[Sylvia] Where things are colored in a certain way. You have to know that, and think about that a little bit ahead of hand, I think, when you’re engaged in this kind of research.
[Nisi] Absolutely. You have to triangulate a lot. My contribution would be that while you’re doing research with texts, with writing, that you should back that up with other sensory experiences in your researching, and that my favorite way to do this is through an ethnic festival. When you’re not like invading other people’s spaces. You’re actually being invited to experience a cultural phenomenon.
[Piper] That’s very good. A very good note. Yeah.
[Piper] When you are first starting out on research, like you just said, like a lot of people can get overwhelmed. I also think that there are a lot of people who just like literally do not know how to do it. Like, they know how to Google…
[Piper] But they don’t necessarily know how to Google well.
[Piper] And they may know that, like, they can go to a library, but they don’t know that they can say, like, actually go up to a research librarian and say, “This is what I’m researching, can you please help me?” So… But what are some of the other, like, things you would tell someone who’s, like, literally does not know, like, where to begin or, like, who they can tap to even, like, begin that research process?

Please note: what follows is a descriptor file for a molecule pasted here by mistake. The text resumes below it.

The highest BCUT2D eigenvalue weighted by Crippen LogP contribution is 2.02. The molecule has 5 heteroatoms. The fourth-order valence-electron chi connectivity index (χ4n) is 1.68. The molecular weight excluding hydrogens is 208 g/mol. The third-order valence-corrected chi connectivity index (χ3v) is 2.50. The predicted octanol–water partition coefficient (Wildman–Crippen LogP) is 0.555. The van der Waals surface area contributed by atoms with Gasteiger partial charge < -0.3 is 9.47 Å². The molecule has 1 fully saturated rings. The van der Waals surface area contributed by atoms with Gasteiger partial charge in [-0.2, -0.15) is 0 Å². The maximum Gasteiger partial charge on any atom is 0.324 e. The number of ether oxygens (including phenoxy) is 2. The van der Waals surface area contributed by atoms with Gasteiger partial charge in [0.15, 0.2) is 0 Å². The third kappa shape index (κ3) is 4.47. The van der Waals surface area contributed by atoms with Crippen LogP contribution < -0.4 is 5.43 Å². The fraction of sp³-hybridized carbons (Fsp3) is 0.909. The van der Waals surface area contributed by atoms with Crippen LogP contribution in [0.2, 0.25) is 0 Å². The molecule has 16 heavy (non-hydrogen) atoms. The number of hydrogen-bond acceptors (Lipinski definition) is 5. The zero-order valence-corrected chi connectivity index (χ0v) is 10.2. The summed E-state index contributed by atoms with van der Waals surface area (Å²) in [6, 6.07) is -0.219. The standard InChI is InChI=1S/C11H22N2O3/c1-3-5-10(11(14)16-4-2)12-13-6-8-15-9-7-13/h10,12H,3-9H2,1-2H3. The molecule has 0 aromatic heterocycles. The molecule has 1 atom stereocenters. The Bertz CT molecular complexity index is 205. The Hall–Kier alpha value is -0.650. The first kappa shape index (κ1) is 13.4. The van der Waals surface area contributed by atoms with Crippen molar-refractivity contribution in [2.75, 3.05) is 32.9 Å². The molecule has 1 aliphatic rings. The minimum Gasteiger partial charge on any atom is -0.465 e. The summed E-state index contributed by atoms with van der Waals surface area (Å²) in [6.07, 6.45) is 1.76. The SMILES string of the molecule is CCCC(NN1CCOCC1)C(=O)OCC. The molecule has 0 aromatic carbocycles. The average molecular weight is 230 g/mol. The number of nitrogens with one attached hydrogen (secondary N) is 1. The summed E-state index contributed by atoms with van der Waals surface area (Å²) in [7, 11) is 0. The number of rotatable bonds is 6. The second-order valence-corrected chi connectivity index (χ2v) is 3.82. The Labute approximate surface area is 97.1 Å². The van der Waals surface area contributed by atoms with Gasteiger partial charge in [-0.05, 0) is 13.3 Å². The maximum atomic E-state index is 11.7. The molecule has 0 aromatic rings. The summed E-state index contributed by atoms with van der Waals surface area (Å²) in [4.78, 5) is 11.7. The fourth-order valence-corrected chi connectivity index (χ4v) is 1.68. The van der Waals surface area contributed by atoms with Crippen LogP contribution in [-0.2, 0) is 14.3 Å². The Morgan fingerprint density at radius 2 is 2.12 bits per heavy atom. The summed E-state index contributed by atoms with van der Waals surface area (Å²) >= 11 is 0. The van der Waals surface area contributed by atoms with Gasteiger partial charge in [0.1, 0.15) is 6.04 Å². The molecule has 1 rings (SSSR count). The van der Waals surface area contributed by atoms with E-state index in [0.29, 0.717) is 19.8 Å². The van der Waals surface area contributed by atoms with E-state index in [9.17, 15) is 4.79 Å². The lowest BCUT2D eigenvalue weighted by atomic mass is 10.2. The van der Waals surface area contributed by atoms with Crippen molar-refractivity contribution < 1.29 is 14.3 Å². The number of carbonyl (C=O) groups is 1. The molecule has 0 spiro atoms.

[Sylvia] I mean, books are always a good entry point, but you should look at a good textbook. For example, if you’re doing something like I did, like, say, Mayan mythology, you should look at a good solid seminal textbook. Something that students are studying. Then, look back at the bibliography. Look at all… Is going to be like a long list of texts. Kind of go through them, and see which ones are available to your uni… Sometimes, it might be your university library. Some of these might be available if you have a university library nearby. But also, just your regular library could get library loan. But, just make a list of the ones… First, what’s easily off-the-shelf, you could go and grab and check it out. Really, quickly, just kind of like open it. Take a quick look, look at a few pages, see what it is, might this be something that I might want to read later on. If no, just cross it out, so you don’t go back and like, “Did I see that book already?” Just, with this, construct just an initial pile of things. Every book will have another bibliography at the back, which will lead you down kind of like a rabbit hole, a treasure hunt, more and more. But this is just like initially to get kind of like a lay of the land. Like, what is there available? Like, are there even enough books about the art or the time? Sometimes they might be about some specific aspect of the culture, but not of the other. So maybe there’s a lot of stuff about visual arts, but there’s almost nothing about culinary arts. With that initial hunt, I think you’ll get maybe an idea of, like, kind of, like, how many books are out there on this topic, and that kind of thing. Keep really good track, yeah, crossing the ones out you don’t need or that you’re not going to have access to. But you probably have more access to than you don’t. Because with electronic databases, there are many expensive books that, like, I wouldn’t be able to buy, but they’ll lend them to me through [garbled F scholar, Cisco papers?] and things like that. These books are like $100 books if I went and bought it from the University press. But you can normally get like an electronic part, and just like, really like I say, quickly peruse it. Just flip through if you can. Be like, “Is this something really interesting or not?” And then kind of move on.